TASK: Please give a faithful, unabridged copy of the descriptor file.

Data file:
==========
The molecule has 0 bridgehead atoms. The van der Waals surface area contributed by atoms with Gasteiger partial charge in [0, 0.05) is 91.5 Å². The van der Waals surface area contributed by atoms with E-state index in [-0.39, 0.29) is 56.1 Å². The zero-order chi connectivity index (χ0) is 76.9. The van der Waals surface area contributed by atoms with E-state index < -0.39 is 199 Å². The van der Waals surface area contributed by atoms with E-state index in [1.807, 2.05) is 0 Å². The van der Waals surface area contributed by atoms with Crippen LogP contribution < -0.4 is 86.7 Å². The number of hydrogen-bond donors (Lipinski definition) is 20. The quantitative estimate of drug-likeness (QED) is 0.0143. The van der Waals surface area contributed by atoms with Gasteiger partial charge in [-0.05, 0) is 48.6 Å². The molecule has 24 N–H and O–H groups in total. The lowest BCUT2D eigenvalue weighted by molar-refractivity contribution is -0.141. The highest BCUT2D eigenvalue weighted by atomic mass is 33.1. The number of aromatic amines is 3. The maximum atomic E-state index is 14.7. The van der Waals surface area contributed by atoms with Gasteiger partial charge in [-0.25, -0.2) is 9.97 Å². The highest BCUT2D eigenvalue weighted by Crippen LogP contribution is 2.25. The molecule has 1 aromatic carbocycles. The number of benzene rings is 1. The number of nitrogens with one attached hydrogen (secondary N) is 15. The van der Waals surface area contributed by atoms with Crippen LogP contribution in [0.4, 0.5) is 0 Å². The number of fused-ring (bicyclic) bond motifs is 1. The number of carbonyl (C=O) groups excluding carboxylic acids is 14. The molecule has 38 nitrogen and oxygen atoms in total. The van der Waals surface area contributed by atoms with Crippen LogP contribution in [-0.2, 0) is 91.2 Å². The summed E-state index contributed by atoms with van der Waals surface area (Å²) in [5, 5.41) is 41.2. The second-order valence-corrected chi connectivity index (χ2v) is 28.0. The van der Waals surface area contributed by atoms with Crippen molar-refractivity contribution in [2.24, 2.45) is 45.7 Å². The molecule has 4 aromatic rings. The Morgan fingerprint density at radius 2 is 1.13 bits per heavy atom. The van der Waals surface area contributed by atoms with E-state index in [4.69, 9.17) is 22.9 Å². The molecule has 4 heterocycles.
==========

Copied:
The molecule has 0 bridgehead atoms. The van der Waals surface area contributed by atoms with Gasteiger partial charge in [0, 0.05) is 91.5 Å². The van der Waals surface area contributed by atoms with E-state index in [-0.39, 0.29) is 56.1 Å². The zero-order chi connectivity index (χ0) is 76.9. The van der Waals surface area contributed by atoms with E-state index < -0.39 is 199 Å². The van der Waals surface area contributed by atoms with E-state index in [1.807, 2.05) is 0 Å². The van der Waals surface area contributed by atoms with Crippen LogP contribution < -0.4 is 86.7 Å². The number of hydrogen-bond donors (Lipinski definition) is 20. The quantitative estimate of drug-likeness (QED) is 0.0143. The van der Waals surface area contributed by atoms with Gasteiger partial charge in [-0.05, 0) is 48.6 Å². The molecule has 24 N–H and O–H groups in total. The lowest BCUT2D eigenvalue weighted by molar-refractivity contribution is -0.141. The highest BCUT2D eigenvalue weighted by atomic mass is 33.1. The number of aromatic amines is 3. The maximum atomic E-state index is 14.7. The van der Waals surface area contributed by atoms with Gasteiger partial charge in [-0.25, -0.2) is 9.97 Å². The highest BCUT2D eigenvalue weighted by Crippen LogP contribution is 2.25. The molecule has 1 aromatic carbocycles. The number of benzene rings is 1. The number of nitrogens with one attached hydrogen (secondary N) is 15. The van der Waals surface area contributed by atoms with Crippen LogP contribution in [0.4, 0.5) is 0 Å². The number of fused-ring (bicyclic) bond motifs is 1. The number of carbonyl (C=O) groups excluding carboxylic acids is 14. The molecule has 38 nitrogen and oxygen atoms in total. The van der Waals surface area contributed by atoms with Crippen LogP contribution in [-0.2, 0) is 91.2 Å². The summed E-state index contributed by atoms with van der Waals surface area (Å²) in [5, 5.41) is 41.2. The second-order valence-corrected chi connectivity index (χ2v) is 28.0. The van der Waals surface area contributed by atoms with Crippen molar-refractivity contribution in [2.24, 2.45) is 45.7 Å². The molecule has 4 aromatic rings. The Morgan fingerprint density at radius 2 is 1.13 bits per heavy atom. The van der Waals surface area contributed by atoms with E-state index in [4.69, 9.17) is 22.9 Å². The molecule has 4 heterocycles.